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Oct 21, 2013 08:41 AM

To soak dried beans or not to soak dried beans...that is the question

I am making a game plan on crockpot chili and attempting to obtain information. Here is the situation, 1) this is the first time of my using dried beans so I am trying to get this correct, 2) when I do the chili in the crockpot I have a plan to place everything into the crock then set time for 10 hours.

The question I am unsure on is if the overnight soak step can be skipped or if it is still needed. I have dried pinto beans but am considering dried kidney beans instead. Thank you in advance for responses.

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  1. If you don't soak overnight, boil the dried beans for 20 minutes before adding to the chili pot.

    8 Replies
    1. re: treb

      I forgot to soak black beans recently and that's what I did. For OP, why not soak the bean in SC, strain and then proceed?

      1. re: c oliver

        Now I do recall reading something similar to that and was unsure on how that works. I believe it stated soaking for 3 hrs? How does that effect the cook time or doesn't it?

        As stated, this is first time for using dried beans so I am curious as to how the crockpot is used in that matter. Please explain. Thank you. =)

        1. re: SueBear

          I'd just soak overnight, strain the beans, return them to the SC and proceed with your recipe. I have a strong opinion that just about anything except stock is going to be overcooked after ten hours. I monitor anything that's cooked and when it's done it's turned off. But YMMV>

          1. re: c oliver

            I just found data needed by searching the Internet for a quick soak and that will resolve what I need rather than doing the overnight matter.

            1. re: SueBear

              Since I'm asleep I've not found the overnight so to be very onerous :)

        2. re: c oliver

          I just made a big pot of black beans. Cuban/Puerto Rican style. I find I don't like to pre soak or do anything to shorten the cooking time since I get a more flavorful dish when the sofrittos are allowed to cook longer. I do a coarse sofritto at the onset and do a fine chopped on to finish

        3. re: treb

          Okay...that brings me to 2 more questions, since the beans are being boiled for 20 minutes they will turn out okay and not mush correct? That is a large concern.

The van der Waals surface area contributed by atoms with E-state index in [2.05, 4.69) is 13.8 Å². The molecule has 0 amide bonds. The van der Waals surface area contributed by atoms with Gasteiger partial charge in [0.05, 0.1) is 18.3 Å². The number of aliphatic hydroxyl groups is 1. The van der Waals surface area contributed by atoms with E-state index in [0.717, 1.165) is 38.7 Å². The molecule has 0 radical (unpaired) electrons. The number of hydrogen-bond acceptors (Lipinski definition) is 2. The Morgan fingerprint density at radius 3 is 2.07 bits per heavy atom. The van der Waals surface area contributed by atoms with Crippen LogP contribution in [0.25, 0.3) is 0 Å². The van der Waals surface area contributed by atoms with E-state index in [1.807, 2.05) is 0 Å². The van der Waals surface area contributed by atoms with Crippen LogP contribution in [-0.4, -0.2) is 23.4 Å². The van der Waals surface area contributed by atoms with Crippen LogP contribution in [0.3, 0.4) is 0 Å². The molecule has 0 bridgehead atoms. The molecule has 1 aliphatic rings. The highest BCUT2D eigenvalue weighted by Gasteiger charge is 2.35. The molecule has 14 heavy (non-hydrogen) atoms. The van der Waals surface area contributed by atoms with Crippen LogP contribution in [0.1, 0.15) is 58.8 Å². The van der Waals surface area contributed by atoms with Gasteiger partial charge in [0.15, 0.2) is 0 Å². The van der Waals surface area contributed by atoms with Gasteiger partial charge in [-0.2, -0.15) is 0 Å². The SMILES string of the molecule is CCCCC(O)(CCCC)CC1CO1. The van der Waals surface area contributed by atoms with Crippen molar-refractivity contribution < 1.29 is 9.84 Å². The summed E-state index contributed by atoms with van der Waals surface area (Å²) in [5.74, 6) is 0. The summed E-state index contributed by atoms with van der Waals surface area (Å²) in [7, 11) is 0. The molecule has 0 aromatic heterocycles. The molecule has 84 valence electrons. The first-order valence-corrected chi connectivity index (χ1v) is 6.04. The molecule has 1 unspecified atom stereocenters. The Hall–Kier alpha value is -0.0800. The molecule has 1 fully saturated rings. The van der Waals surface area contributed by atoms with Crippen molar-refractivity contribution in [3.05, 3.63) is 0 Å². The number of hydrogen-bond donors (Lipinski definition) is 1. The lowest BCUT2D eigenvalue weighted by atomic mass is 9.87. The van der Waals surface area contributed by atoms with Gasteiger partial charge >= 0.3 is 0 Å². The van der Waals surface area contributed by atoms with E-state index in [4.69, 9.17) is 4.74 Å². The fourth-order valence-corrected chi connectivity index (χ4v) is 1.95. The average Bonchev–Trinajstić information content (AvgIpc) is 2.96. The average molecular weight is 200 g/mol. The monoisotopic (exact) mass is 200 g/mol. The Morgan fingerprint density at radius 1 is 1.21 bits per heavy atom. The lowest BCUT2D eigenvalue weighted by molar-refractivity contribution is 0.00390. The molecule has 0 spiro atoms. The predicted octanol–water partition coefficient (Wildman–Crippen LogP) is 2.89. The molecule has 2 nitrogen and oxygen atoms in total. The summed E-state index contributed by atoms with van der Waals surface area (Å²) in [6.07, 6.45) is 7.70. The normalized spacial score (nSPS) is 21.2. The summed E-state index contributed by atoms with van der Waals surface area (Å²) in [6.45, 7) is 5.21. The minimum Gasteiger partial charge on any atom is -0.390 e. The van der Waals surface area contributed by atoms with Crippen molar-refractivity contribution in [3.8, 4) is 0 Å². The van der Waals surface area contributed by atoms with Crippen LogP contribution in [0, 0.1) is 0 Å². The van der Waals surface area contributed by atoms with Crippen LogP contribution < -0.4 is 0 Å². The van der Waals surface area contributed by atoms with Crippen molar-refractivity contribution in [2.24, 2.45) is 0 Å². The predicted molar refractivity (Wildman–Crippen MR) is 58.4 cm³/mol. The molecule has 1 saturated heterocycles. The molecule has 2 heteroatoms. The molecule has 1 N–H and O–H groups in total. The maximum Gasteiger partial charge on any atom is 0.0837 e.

Second question, how much water do you use?


        4. This should be good for at least 20 responses on whether beans even belong in True, Real, Authentic chili. And what type if any.

          I normally soak the beans overnight in the broth that I have used to cook something else in. Ham hocks, beef kidneys, and smoked turkey legs do a good job on flavoring the beans. I then adjust the water level and cook on the top of the stove. They are finished when they are soft but not yet losing the skins.

          I have tried cooking everything at once, but something usually "fails" and I end up with missing components. Meat turns to mush. Aromatic veggies disappear. Salt and sweet seem to intensify. Old beans turn into hard bullets or over soaked ones turn into a solid mass.

          I have failed in so many ways making one pot chili that I now turn it into a multi-day affair. But then I take chili seriously. Whether Chicago, Cincinnati, New Mexico, or any other variation.

          1. Acid may prevent beans from softening, i.e. tomatoes.

            1. For the myriad of chilis I make, if using beans, I use the "quick soak" method for dried beans or in some cases use drained canned beans.

              Quick soak is bring to a boil, let go for 2 minutes and then turn off heat and cover and let sit for 1 hour. Then drain and use. Never have turned out mushy.

              Chili is balancing how long the meat needs to cook and making sure the beans are done as well as making sure things are not too watery.

              Over cooked meat and or beans are not a good thing.

              It's takes a few tries or a T&T recipe to get the feel.

              Ground meat vs chunks, beef vs chix vs other cuts all varies the timing of it all but not the method.

              Chili is usualy very forgiving.

              Good luck.

              2 Replies
              1. re: jjjrfoodie

                how much water are you using when you boil them? That sounds simple enough for me. Thank you.

                never mind.. I found the information I needed on the Internet.. great idea and thank you!

                1. re: jjjrfoodie

                  "Quick soak is bring to a boil, let go for 2 minutes and then turn off heat and cover and let sit for 1 hour. Then drain and use. Never have turned out mushy."

                  This is what I almost always do. I don't usually plan far enough ahead to do the overnight soak and the quick soak is very effective.

                2. Although you don't have to pre-soak your beans, it could work well to do it. Soaking them overnight can be an aid in digesting them, or you can use the Bulgarian housewives method prior to putting them into your slow cooker: place the beans in just enough water to cover, cover and bring to a boil for 5 minutes. Pour out the water and repeat this step 2 more times. This method works!

                  If you don't want to do that, your plan and cooking time sounds sufficient. Good luck!